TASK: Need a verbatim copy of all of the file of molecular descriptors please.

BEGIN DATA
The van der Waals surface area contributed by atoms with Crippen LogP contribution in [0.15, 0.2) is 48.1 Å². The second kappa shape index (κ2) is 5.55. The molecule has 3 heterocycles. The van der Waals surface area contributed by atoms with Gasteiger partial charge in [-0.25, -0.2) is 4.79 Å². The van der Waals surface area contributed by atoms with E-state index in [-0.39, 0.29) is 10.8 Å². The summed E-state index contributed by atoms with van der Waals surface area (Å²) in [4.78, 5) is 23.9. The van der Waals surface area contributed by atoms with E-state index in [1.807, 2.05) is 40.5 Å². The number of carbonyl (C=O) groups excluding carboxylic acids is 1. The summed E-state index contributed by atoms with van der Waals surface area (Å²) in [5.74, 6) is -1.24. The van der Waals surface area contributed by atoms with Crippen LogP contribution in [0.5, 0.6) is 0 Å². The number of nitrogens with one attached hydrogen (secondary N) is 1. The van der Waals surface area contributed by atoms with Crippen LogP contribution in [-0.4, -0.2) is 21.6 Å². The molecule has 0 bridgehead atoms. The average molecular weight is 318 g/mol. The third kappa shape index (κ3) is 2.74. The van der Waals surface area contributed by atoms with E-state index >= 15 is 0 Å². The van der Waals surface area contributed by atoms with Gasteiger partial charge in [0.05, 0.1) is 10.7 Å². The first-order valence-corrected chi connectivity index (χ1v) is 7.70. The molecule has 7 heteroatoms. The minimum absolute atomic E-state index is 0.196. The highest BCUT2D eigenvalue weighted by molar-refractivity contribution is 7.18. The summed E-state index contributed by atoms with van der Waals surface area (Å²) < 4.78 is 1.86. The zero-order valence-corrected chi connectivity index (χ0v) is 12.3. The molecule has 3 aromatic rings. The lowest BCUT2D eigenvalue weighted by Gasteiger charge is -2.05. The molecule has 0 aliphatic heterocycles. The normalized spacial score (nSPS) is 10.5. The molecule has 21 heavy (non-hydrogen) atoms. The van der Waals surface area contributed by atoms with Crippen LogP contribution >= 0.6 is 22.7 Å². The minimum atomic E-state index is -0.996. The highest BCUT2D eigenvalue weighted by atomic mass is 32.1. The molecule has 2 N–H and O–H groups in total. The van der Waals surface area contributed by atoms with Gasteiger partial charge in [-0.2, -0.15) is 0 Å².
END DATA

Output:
The van der Waals surface area contributed by atoms with Crippen LogP contribution in [0.15, 0.2) is 48.1 Å². The second kappa shape index (κ2) is 5.55. The molecule has 3 heterocycles. The van der Waals surface area contributed by atoms with Gasteiger partial charge in [-0.25, -0.2) is 4.79 Å². The van der Waals surface area contributed by atoms with E-state index in [-0.39, 0.29) is 10.8 Å². The summed E-state index contributed by atoms with van der Waals surface area (Å²) in [4.78, 5) is 23.9. The van der Waals surface area contributed by atoms with E-state index in [1.807, 2.05) is 40.5 Å². The number of carbonyl (C=O) groups excluding carboxylic acids is 1. The summed E-state index contributed by atoms with van der Waals surface area (Å²) in [5.74, 6) is -1.24. The van der Waals surface area contributed by atoms with Crippen LogP contribution in [0.5, 0.6) is 0 Å². The number of nitrogens with one attached hydrogen (secondary N) is 1. The van der Waals surface area contributed by atoms with Crippen LogP contribution in [-0.4, -0.2) is 21.6 Å². The molecule has 0 bridgehead atoms. The average molecular weight is 318 g/mol. The third kappa shape index (κ3) is 2.74. The van der Waals surface area contributed by atoms with E-state index >= 15 is 0 Å². The van der Waals surface area contributed by atoms with Gasteiger partial charge in [0.05, 0.1) is 10.7 Å². The first-order valence-corrected chi connectivity index (χ1v) is 7.70. The molecule has 7 heteroatoms. The minimum absolute atomic E-state index is 0.196. The highest BCUT2D eigenvalue weighted by molar-refractivity contribution is 7.18. The summed E-state index contributed by atoms with van der Waals surface area (Å²) < 4.78 is 1.86. The zero-order valence-corrected chi connectivity index (χ0v) is 12.3. The molecule has 3 aromatic rings. The lowest BCUT2D eigenvalue weighted by Gasteiger charge is -2.05. The molecule has 0 aliphatic heterocycles. The normalized spacial score (nSPS) is 10.5. The molecule has 21 heavy (non-hydrogen) atoms. The van der Waals surface area contributed by atoms with Crippen LogP contribution >= 0.6 is 22.7 Å². The minimum atomic E-state index is -0.996. The highest BCUT2D eigenvalue weighted by atomic mass is 32.1. The molecule has 2 N–H and O–H groups in total. The van der Waals surface area contributed by atoms with Gasteiger partial charge in [-0.2, -0.15) is 0 Å².